Business institute hosts high-achieving students

Kane Loukas

Their SAT scores make high school teachers giddy. The best colleges will court them. Corporations will pay them richly. And for the past two weeks, they’ve been at the University working and studying like the driven overachievers that they are.
Thirty-two gifted high school students of color are in the final week of a month-long business institute hosted in part by the Carlson School of Management. The institute, called Leadership, Education and Development, pairs the 16- and 17-year-old students with local companies like 3M, Norwest and General Mills, acquainting them with the ins and outs of a variety of industries.
The University and the companies sponsoring the estimated $100,000 program anticipate that the students will go on to pursue business in their academic and professional careers. With the help of the students, corporations hope to eventually boost the number of minorities working in managerial and executive business positions.
Many of the students are of African-American or Latin American descent and have traveled to the University from across the United States.
“A lot of these kids are rich,” said ReneÇ Gokey, 20, a LEAD program alumna and a counselor for this year’s group. “A lot of these kids go to private schools, but then there are lot of them who don’t. It’s a good mix of kids from all over.”
Invited primarily because of their PSAT or SAT scores — participants averaged 1,200 points out of a possible 1,600 on the SAT — the students are spending July in a crash-course business boot camp of sorts.
“We start by showing them that this is not a summer camp. You’re here to work and learn,” said Gerald Rinehart, director of undergraduate programs at the management school.
Rinehart kicked off the program with a 12-hour per day consultant training activity at Minneapolis-based Andersen Consulting. With the assistance of consultants, company trainers and a computer-simulated printing plant, the high schoolers learned months worth of problem solving techniques in five days.
One part of the curriculum consists of faculty presentations on finance, management and marketing, the latter being the students’ most time consuming subject. Professionals from the local business community such as Dave Anderson of Famous Dave’s BBQ and a consumer researcher at General Mills offer additional seminars. Students also visit companies where they get first-hand exposure to places like Norwest’s mortgage department and the offices where 3M develops their marketing plans.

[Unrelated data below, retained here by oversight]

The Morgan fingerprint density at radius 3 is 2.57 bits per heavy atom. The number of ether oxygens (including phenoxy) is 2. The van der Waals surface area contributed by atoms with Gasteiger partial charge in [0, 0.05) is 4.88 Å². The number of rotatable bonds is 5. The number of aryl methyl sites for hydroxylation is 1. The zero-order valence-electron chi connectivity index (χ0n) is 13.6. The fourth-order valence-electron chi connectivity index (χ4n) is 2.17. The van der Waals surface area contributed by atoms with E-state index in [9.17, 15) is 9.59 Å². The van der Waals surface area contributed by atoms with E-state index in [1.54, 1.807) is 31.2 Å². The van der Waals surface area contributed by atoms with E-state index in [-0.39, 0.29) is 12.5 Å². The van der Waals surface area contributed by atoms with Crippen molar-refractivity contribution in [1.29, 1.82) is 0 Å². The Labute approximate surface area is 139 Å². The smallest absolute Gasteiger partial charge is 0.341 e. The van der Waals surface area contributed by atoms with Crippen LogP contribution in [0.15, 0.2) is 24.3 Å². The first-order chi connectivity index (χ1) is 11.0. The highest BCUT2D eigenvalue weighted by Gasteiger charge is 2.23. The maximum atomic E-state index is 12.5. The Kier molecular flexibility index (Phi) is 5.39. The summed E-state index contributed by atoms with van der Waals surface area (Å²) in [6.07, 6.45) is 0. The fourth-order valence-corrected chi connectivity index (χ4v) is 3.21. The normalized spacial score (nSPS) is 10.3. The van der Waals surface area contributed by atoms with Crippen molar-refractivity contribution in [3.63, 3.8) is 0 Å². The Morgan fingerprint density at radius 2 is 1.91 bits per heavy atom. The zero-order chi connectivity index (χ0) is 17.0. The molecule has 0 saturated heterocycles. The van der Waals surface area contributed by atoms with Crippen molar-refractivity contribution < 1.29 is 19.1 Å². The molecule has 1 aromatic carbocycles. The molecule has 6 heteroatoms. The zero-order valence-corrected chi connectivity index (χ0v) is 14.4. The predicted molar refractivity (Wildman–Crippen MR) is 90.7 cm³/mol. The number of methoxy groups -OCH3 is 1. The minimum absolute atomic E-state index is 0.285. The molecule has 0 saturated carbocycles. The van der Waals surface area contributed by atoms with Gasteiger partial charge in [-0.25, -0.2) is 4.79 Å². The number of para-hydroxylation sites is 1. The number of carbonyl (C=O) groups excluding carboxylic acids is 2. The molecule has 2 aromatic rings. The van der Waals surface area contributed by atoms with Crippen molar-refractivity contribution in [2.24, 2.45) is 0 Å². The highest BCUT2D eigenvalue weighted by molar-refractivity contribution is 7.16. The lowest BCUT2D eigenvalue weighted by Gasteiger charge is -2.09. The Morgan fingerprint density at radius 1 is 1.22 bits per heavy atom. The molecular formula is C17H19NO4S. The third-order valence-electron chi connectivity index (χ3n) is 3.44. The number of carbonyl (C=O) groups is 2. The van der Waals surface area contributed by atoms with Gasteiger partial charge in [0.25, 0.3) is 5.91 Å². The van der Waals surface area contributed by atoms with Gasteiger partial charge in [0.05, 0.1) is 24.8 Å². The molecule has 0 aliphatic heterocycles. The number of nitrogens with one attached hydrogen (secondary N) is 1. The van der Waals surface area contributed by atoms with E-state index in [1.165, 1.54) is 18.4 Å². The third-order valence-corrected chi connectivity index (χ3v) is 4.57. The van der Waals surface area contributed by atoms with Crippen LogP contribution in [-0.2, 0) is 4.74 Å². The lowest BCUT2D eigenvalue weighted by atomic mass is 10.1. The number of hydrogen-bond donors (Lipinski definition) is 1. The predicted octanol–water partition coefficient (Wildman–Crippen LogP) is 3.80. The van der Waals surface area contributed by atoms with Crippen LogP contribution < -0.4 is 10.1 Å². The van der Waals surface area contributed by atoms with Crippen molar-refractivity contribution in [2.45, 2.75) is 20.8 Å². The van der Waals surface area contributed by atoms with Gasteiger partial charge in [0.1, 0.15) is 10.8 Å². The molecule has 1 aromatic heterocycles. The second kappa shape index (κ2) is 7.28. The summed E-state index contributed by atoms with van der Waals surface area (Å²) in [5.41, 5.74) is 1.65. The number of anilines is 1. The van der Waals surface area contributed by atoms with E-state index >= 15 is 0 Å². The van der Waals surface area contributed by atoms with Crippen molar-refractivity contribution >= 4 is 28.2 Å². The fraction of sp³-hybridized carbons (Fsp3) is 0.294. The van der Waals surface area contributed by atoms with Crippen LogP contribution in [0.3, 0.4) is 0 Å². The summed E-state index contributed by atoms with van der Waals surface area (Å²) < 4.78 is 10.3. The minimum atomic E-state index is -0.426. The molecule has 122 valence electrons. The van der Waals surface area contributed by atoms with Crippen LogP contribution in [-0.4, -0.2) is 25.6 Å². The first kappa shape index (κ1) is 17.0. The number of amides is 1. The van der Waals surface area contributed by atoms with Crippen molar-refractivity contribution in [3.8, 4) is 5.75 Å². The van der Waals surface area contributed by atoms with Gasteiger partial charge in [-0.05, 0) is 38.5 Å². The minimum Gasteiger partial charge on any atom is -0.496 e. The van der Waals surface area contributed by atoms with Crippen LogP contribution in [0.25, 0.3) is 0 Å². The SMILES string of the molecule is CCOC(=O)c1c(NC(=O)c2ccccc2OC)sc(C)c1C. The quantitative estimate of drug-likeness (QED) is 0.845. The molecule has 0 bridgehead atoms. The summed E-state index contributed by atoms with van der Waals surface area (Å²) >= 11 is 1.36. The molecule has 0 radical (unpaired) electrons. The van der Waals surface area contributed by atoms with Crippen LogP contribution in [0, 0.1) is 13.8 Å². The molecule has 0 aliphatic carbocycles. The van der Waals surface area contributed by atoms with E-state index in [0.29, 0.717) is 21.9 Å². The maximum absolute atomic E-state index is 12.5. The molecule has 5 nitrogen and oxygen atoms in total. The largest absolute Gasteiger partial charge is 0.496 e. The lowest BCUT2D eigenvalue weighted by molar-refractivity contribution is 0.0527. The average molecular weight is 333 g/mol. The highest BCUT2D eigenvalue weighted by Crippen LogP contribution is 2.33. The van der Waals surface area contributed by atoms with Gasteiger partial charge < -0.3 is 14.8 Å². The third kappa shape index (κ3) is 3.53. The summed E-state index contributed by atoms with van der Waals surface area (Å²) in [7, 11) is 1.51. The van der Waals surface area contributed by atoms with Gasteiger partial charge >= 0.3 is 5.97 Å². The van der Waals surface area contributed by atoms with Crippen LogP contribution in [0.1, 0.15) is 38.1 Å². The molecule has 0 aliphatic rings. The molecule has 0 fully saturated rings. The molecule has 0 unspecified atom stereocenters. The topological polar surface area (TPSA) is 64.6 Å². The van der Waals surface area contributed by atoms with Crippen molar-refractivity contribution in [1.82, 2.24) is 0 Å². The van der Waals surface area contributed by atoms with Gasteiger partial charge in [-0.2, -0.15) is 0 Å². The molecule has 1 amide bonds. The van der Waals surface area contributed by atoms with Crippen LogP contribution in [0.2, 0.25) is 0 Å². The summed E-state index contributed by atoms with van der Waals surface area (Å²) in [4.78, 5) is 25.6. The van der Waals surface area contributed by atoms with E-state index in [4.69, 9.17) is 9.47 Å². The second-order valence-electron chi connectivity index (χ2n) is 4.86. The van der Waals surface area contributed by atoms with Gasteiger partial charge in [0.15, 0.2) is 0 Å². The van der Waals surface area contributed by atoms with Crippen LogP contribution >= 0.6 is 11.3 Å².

True to the program’s goal, the aspiring business people are catching on to subjects they hadn’t earlier considered or touched on in their normal high school course work.
“I’ve always wanted to own my own business,” said Aaron Marsh, an African-American student from Pine Bluff, Ark. “Now I know what to do to do it.”
With an ACT score of 25 out of a possible 36, Marsh wasn’t immediately chosen to be part of the program. Marsh said he thanks God and considers himself blessed for being admitted to the LEAD program.
“People have constantly been telling me that the sky’s the limit,” Marsh said while sitting on a curb outside the Sabathani Community center in South Minneapolis. He said he’s confident his participation in the program and his contact with companies will pay off through future internships and jobs.
But Marsh shouldn’t be too confident. While LEAD alumni agree the programs are great networking and learning experiences, the institute isn’t proving to be a magic carpet into the world of ivy league schools and corporate corner offices.
The program is most advantageous for those looking for admittance to one of the top 12 business schools such as Columbia University, Dartmouth College or the University of Minnesota, all of which host a summer LEAD program.
For students looking to matriculate elsewhere, the program is just another activity on their college applications.
“Some of the schools who had sponsored it knew what it was and they were like, ‘Great.’ But some didn’t know what it was and it didn’t help much,” said Matt Flores, a LEAD alumnus and CSOM senior.
The program might have the most practical payoffs for the participating colleges that for a month get to woo the nation’s brightest kids. The sponsoring companies also have a rare chance to give a recruiting pitch to a captive audience of top achievers.
“They really hope we’ll come back and work for them,” said Gokey. Job fairs, internship databases and a password-guarded on-line resume list offer sponsoring companies exclusive access to LEAD alumni.
Even so, the students aren’t all about business.
Jeff Garza, 16, snickered when it was suggested that he and the other students talk about banking or the stock market when they return to their rooms in Middlebrook Hall. “It’s a lot of gossip and stuff, like who likes who,” he said.
One of the more rewarding parts of the institute, noted Garza, is the diversity, something his high school lacks. “There are a lot more people you can relate to,” he said. “You can relate on different levels and that’s really nice.”